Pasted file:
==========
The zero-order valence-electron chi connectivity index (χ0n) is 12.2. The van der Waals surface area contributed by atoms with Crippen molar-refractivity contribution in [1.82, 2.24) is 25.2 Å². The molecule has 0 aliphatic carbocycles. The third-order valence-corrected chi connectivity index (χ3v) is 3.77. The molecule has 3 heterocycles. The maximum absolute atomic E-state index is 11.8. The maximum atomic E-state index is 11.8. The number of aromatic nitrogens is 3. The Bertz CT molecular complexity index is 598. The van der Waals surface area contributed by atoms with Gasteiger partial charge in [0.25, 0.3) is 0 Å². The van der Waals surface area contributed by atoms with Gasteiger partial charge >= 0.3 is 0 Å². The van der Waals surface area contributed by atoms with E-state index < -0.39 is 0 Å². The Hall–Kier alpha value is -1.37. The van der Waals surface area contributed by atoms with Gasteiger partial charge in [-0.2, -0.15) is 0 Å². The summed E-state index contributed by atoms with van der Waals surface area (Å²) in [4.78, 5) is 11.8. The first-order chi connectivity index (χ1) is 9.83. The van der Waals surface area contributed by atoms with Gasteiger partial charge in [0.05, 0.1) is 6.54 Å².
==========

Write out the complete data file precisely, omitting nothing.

The zero-order valence-electron chi connectivity index (χ0n) is 12.2. The van der Waals surface area contributed by atoms with Crippen molar-refractivity contribution in [1.82, 2.24) is 25.2 Å². The molecule has 0 aliphatic carbocycles. The third-order valence-corrected chi connectivity index (χ3v) is 3.77. The molecule has 3 heterocycles. The maximum absolute atomic E-state index is 11.8. The maximum atomic E-state index is 11.8. The number of aromatic nitrogens is 3. The Bertz CT molecular complexity index is 598. The van der Waals surface area contributed by atoms with Gasteiger partial charge in [0.25, 0.3) is 0 Å². The van der Waals surface area contributed by atoms with Gasteiger partial charge >= 0.3 is 0 Å². The van der Waals surface area contributed by atoms with E-state index < -0.39 is 0 Å². The Hall–Kier alpha value is -1.37. The van der Waals surface area contributed by atoms with Gasteiger partial charge in [-0.2, -0.15) is 0 Å². The summed E-state index contributed by atoms with van der Waals surface area (Å²) in [4.78, 5) is 11.8. The first-order chi connectivity index (χ1) is 9.83. The van der Waals surface area contributed by atoms with Gasteiger partial charge in [0.05, 0.1) is 6.54 Å².